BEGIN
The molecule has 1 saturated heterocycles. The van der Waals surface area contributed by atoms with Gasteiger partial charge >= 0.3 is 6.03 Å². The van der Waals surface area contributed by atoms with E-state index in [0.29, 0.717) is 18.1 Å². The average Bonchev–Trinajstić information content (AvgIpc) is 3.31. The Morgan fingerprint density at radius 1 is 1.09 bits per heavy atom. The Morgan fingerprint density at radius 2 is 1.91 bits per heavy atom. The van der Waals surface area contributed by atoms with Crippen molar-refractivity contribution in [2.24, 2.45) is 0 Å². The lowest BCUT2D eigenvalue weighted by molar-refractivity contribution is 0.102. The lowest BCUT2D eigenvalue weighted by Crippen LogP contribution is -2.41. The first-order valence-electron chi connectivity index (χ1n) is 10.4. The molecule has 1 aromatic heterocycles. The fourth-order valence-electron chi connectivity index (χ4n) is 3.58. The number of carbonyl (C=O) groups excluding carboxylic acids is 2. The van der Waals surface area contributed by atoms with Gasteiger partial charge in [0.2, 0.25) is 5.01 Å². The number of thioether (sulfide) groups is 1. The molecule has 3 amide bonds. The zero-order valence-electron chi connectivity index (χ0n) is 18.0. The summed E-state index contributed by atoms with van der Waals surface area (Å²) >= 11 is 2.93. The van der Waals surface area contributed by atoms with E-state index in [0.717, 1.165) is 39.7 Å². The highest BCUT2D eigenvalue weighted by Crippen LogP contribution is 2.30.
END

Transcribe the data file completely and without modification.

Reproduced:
The molecule has 1 saturated heterocycles. The van der Waals surface area contributed by atoms with Gasteiger partial charge >= 0.3 is 6.03 Å². The van der Waals surface area contributed by atoms with E-state index in [0.29, 0.717) is 18.1 Å². The average Bonchev–Trinajstić information content (AvgIpc) is 3.31. The Morgan fingerprint density at radius 1 is 1.09 bits per heavy atom. The Morgan fingerprint density at radius 2 is 1.91 bits per heavy atom. The van der Waals surface area contributed by atoms with Crippen molar-refractivity contribution in [2.24, 2.45) is 0 Å². The lowest BCUT2D eigenvalue weighted by molar-refractivity contribution is 0.102. The lowest BCUT2D eigenvalue weighted by Crippen LogP contribution is -2.41. The first-order valence-electron chi connectivity index (χ1n) is 10.4. The molecule has 1 aromatic heterocycles. The fourth-order valence-electron chi connectivity index (χ4n) is 3.58. The number of carbonyl (C=O) groups excluding carboxylic acids is 2. The van der Waals surface area contributed by atoms with Gasteiger partial charge in [0.2, 0.25) is 5.01 Å². The number of thioether (sulfide) groups is 1. The molecule has 3 amide bonds. The zero-order valence-electron chi connectivity index (χ0n) is 18.0. The summed E-state index contributed by atoms with van der Waals surface area (Å²) >= 11 is 2.93. The van der Waals surface area contributed by atoms with E-state index in [0.717, 1.165) is 39.7 Å². The highest BCUT2D eigenvalue weighted by Crippen LogP contribution is 2.30.